Shares for rights: Unfair, unworkable and unhinged
The House of Lords twice rejected the Government’s preposterous “rights for shares” wheeze but finally caved in last night, after the proposal had been modified so much as to be more or less inaccessible. It really was like putting a lick of paint onto a derelict building and calling it fit to live in.
The basis of the scheme is that in return for some free shares in the business prospective employees would give up certain employment rights – namely protection from unfair dismissal, statutory redundancy compensation, the right to request flexible working and a new requirement to give longer notice of return to work following maternity leave.
They picked on these particular rights because they are all domestic – the Government is not allowed to legislate to remove rights under EU law, for example, protection from discrimination. While they were proposing to remove these rights they were at the same time saying how family friendly they were, with their new proposals on shared parental leave. That makes this proposal look even more unhinged.
They had not thought through the consequences of their proposal at all. It soon became clear that employees who exchanged their rights for shares, then subsequently sold the shares, would be given tax breaks. What a nice little earner.
Many employers have attacked the proposal, notably Justin King, the CEO of Sainsbury’s, who said his company did not want to be associated with taking away employees’ basic rights. A significant number of senior Conservatives spoke out publicly against in in the House of Lords and elsewhere.
The TUC has been implacably opposed to this scheme from the outset – this is why:
Firstly, the proposal potentially deprives employees of important basic employment protections. Even if nobody takes up this offer it establishes in UK law a dangerous precedent, whereby statutory rights can be given up. If individual employees had equal bargaining power to employers this might not be so bad but in reality employees will only give up their rights if they are under duress, desperate for work, or ignorant of the consequences.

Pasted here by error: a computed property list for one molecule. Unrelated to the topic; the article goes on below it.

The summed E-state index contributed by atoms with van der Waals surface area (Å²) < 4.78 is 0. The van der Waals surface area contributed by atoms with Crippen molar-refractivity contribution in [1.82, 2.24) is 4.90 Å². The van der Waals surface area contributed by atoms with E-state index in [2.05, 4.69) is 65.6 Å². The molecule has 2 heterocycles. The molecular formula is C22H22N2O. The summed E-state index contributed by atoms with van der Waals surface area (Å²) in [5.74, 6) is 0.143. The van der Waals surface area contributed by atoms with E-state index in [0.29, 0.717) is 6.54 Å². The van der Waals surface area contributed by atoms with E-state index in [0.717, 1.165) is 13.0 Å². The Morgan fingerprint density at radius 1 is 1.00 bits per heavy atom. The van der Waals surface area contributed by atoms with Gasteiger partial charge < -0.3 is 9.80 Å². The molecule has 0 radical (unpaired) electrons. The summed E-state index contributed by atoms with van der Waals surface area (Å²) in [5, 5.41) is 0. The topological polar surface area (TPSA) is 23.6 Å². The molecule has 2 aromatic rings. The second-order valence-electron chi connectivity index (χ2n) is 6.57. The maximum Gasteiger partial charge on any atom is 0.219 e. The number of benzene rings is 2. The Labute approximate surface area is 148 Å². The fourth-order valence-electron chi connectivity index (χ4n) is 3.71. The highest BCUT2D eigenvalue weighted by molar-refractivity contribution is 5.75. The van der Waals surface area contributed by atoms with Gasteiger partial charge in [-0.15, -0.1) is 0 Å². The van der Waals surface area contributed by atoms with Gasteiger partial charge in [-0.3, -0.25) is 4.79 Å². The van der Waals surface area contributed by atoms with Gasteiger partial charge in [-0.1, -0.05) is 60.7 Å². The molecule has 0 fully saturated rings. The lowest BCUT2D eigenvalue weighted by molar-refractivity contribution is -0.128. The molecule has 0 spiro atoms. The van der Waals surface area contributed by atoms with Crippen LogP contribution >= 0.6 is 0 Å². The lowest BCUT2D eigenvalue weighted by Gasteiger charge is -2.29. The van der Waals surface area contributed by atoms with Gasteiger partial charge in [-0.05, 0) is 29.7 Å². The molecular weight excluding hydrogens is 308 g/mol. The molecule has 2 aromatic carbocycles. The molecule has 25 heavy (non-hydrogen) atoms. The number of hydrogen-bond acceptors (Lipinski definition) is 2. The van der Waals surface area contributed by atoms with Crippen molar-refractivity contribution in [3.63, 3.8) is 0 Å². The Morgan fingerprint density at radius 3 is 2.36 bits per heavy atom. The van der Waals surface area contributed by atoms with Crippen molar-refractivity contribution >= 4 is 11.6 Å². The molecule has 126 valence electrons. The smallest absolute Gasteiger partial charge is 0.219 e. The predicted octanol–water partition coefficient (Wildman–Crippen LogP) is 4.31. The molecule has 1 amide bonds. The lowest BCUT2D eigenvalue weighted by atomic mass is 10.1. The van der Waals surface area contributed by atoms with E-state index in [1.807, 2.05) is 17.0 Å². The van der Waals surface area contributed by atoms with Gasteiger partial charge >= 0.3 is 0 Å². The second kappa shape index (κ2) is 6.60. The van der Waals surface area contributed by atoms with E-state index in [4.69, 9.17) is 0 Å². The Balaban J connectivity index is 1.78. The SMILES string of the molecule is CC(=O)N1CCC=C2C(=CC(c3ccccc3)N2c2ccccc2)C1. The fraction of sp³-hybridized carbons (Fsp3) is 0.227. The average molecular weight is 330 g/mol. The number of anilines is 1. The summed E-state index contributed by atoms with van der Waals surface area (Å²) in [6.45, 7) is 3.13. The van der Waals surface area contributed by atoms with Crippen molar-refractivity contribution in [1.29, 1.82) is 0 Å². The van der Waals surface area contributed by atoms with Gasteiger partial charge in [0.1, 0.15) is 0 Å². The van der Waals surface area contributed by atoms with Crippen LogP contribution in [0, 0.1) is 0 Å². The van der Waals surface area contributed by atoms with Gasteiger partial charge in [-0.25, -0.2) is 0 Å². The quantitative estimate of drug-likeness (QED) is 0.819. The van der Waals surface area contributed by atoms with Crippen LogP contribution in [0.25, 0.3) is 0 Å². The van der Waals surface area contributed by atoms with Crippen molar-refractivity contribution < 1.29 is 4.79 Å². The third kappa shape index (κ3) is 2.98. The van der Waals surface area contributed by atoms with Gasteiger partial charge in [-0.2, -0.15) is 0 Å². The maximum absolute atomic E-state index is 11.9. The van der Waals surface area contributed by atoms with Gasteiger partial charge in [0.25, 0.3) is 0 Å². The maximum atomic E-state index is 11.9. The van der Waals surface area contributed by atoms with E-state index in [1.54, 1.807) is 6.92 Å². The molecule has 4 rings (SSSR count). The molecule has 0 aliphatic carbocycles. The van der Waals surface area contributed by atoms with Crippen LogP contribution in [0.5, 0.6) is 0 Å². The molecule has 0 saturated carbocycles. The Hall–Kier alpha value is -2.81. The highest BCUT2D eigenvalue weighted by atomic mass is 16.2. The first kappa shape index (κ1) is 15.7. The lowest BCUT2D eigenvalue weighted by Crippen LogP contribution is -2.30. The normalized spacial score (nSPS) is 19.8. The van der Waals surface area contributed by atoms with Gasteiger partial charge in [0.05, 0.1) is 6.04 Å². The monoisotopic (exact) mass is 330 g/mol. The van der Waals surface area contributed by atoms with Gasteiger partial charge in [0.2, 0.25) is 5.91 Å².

Secondly, it is a huge tax avoidance scheme. The Chancellor himself acknowledged in his Autumn Statement that it could cost as much as £1 billion in lost tax revenue. This is because employees could sell their shares at a profit and enjoy tax breaks on what they make. Of course this will only happen where some sort of prior bogus arrangement has been made between the employer and the employee, not to ordinary employees. In other words it will become a tax scam for a few canny businesses. At a time when we are heading for a triple dip recession and multiple tax avoidance by large companies based outside the UK has been exposed, this is the last thing the economy needs.
Thirdly, it will give a bad name to employee ownership. The TUC has long supported genuine employee ownership where employees get a stake in their organisation and a proper say in how it is run.
It is no good arguing that the scheme is now safe and sound because of the Government’s last minute concessions, including the most significant one, whereby employees would have to have independent advice before signing away their rights, plus a cooling off period of seven days in which they could change their minds. It is not clear who would qualify as an “independent” advisor for these purposes, but in any case it probably isn’t intended to include union advisors!
The whole scheme is just another attempt to remove workers’ rights – Beecroft by the back door – and it should be dropped without further ado. An incoming Labour Government should repeal it immediately.